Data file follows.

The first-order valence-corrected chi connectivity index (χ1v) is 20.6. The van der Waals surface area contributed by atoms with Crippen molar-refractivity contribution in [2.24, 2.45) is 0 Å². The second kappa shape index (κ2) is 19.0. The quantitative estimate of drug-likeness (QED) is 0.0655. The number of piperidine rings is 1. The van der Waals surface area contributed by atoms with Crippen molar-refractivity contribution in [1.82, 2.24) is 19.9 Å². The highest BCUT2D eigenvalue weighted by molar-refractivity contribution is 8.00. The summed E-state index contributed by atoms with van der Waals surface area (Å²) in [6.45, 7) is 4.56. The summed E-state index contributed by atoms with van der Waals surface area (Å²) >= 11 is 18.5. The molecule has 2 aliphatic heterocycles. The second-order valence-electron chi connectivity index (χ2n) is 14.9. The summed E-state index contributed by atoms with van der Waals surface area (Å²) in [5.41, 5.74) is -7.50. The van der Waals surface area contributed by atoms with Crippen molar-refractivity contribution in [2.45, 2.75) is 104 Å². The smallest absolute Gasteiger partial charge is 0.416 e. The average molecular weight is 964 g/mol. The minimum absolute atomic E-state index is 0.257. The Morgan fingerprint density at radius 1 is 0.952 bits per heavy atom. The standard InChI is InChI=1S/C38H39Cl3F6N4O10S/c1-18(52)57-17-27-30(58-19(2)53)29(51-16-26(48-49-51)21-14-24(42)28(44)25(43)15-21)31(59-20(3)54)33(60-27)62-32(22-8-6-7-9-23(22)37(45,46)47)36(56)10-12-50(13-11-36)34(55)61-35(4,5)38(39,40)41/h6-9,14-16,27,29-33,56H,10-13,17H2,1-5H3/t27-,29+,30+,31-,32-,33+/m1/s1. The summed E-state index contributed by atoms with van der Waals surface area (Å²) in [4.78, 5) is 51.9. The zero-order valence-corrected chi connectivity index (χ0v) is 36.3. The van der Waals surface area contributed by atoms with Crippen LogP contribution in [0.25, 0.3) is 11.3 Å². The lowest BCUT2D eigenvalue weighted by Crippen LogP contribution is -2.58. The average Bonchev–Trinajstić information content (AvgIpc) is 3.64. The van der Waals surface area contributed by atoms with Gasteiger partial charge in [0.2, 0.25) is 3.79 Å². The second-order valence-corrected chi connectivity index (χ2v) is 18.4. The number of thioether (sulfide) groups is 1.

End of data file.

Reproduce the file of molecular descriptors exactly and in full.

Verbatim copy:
The first-order valence-corrected chi connectivity index (χ1v) is 20.6. The van der Waals surface area contributed by atoms with Crippen molar-refractivity contribution in [2.24, 2.45) is 0 Å². The second kappa shape index (κ2) is 19.0. The quantitative estimate of drug-likeness (QED) is 0.0655. The number of piperidine rings is 1. The van der Waals surface area contributed by atoms with Crippen molar-refractivity contribution in [1.82, 2.24) is 19.9 Å². The highest BCUT2D eigenvalue weighted by molar-refractivity contribution is 8.00. The summed E-state index contributed by atoms with van der Waals surface area (Å²) in [6.45, 7) is 4.56. The summed E-state index contributed by atoms with van der Waals surface area (Å²) >= 11 is 18.5. The molecule has 2 aliphatic heterocycles. The second-order valence-electron chi connectivity index (χ2n) is 14.9. The summed E-state index contributed by atoms with van der Waals surface area (Å²) in [5.41, 5.74) is -7.50. The van der Waals surface area contributed by atoms with Crippen molar-refractivity contribution in [2.45, 2.75) is 104 Å². The smallest absolute Gasteiger partial charge is 0.416 e. The average molecular weight is 964 g/mol. The minimum absolute atomic E-state index is 0.257. The Morgan fingerprint density at radius 1 is 0.952 bits per heavy atom. The standard InChI is InChI=1S/C38H39Cl3F6N4O10S/c1-18(52)57-17-27-30(58-19(2)53)29(51-16-26(48-49-51)21-14-24(42)28(44)25(43)15-21)31(59-20(3)54)33(60-27)62-32(22-8-6-7-9-23(22)37(45,46)47)36(56)10-12-50(13-11-36)34(55)61-35(4,5)38(39,40)41/h6-9,14-16,27,29-33,56H,10-13,17H2,1-5H3/t27-,29+,30+,31-,32-,33+/m1/s1. The summed E-state index contributed by atoms with van der Waals surface area (Å²) in [4.78, 5) is 51.9. The zero-order valence-corrected chi connectivity index (χ0v) is 36.3. The van der Waals surface area contributed by atoms with Crippen LogP contribution in [0.25, 0.3) is 11.3 Å². The lowest BCUT2D eigenvalue weighted by Crippen LogP contribution is -2.58. The average Bonchev–Trinajstić information content (AvgIpc) is 3.64. The van der Waals surface area contributed by atoms with Gasteiger partial charge in [0.2, 0.25) is 3.79 Å². The second-order valence-corrected chi connectivity index (χ2v) is 18.4. The number of thioether (sulfide) groups is 1.